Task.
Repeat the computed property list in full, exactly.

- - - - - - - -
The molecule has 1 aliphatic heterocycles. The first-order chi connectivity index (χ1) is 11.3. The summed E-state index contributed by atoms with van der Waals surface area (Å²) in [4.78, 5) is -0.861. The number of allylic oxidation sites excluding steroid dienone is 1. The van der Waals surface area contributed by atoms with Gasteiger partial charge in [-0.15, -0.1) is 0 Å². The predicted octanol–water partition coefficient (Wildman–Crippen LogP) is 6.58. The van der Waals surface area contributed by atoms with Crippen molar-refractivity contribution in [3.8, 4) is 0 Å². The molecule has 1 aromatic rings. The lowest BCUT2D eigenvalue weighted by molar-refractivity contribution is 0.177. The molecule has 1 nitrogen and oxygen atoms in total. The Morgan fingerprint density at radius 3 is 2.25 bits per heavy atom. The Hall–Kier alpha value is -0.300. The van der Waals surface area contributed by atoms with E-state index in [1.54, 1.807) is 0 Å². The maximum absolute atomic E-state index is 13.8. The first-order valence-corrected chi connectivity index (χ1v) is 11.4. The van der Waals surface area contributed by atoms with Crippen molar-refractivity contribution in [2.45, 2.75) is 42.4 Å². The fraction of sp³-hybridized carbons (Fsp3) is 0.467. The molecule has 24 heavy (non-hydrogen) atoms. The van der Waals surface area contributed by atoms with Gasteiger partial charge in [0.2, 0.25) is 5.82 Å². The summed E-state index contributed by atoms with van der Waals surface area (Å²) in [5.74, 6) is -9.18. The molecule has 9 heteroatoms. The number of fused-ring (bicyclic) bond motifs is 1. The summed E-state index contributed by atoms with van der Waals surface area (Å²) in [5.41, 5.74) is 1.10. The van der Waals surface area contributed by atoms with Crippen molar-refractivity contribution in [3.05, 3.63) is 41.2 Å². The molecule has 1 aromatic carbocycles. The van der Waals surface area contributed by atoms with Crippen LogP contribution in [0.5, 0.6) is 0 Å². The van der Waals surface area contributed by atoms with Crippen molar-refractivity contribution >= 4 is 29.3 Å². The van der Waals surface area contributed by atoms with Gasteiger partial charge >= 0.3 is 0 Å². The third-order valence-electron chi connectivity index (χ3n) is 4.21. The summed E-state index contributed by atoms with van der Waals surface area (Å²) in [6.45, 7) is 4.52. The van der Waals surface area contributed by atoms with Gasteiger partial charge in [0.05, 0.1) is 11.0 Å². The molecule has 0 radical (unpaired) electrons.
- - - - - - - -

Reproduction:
The molecule has 1 aliphatic heterocycles. The first-order chi connectivity index (χ1) is 11.3. The summed E-state index contributed by atoms with van der Waals surface area (Å²) in [4.78, 5) is -0.861. The number of allylic oxidation sites excluding steroid dienone is 1. The van der Waals surface area contributed by atoms with Gasteiger partial charge in [-0.15, -0.1) is 0 Å². The predicted octanol–water partition coefficient (Wildman–Crippen LogP) is 6.58. The van der Waals surface area contributed by atoms with Crippen molar-refractivity contribution in [3.8, 4) is 0 Å². The molecule has 1 aromatic rings. The lowest BCUT2D eigenvalue weighted by molar-refractivity contribution is 0.177. The molecule has 1 nitrogen and oxygen atoms in total. The Morgan fingerprint density at radius 3 is 2.25 bits per heavy atom. The Hall–Kier alpha value is -0.300. The van der Waals surface area contributed by atoms with E-state index in [1.54, 1.807) is 0 Å². The maximum absolute atomic E-state index is 13.8. The first-order valence-corrected chi connectivity index (χ1v) is 11.4. The van der Waals surface area contributed by atoms with Crippen molar-refractivity contribution in [2.45, 2.75) is 42.4 Å². The fraction of sp³-hybridized carbons (Fsp3) is 0.467. The molecule has 24 heavy (non-hydrogen) atoms. The van der Waals surface area contributed by atoms with Gasteiger partial charge in [0.2, 0.25) is 5.82 Å². The summed E-state index contributed by atoms with van der Waals surface area (Å²) in [5.74, 6) is -9.18. The molecule has 9 heteroatoms. The number of fused-ring (bicyclic) bond motifs is 1. The summed E-state index contributed by atoms with van der Waals surface area (Å²) in [5.41, 5.74) is 1.10. The van der Waals surface area contributed by atoms with Crippen molar-refractivity contribution in [3.05, 3.63) is 41.2 Å². The molecule has 1 aromatic carbocycles. The van der Waals surface area contributed by atoms with Crippen LogP contribution in [0.5, 0.6) is 0 Å². The van der Waals surface area contributed by atoms with Crippen molar-refractivity contribution >= 4 is 29.3 Å². The van der Waals surface area contributed by atoms with Gasteiger partial charge >= 0.3 is 0 Å². The third-order valence-electron chi connectivity index (χ3n) is 4.21. The summed E-state index contributed by atoms with van der Waals surface area (Å²) in [6.45, 7) is 4.52. The van der Waals surface area contributed by atoms with Gasteiger partial charge in [0.05, 0.1) is 11.0 Å². The molecule has 0 radical (unpaired) electrons.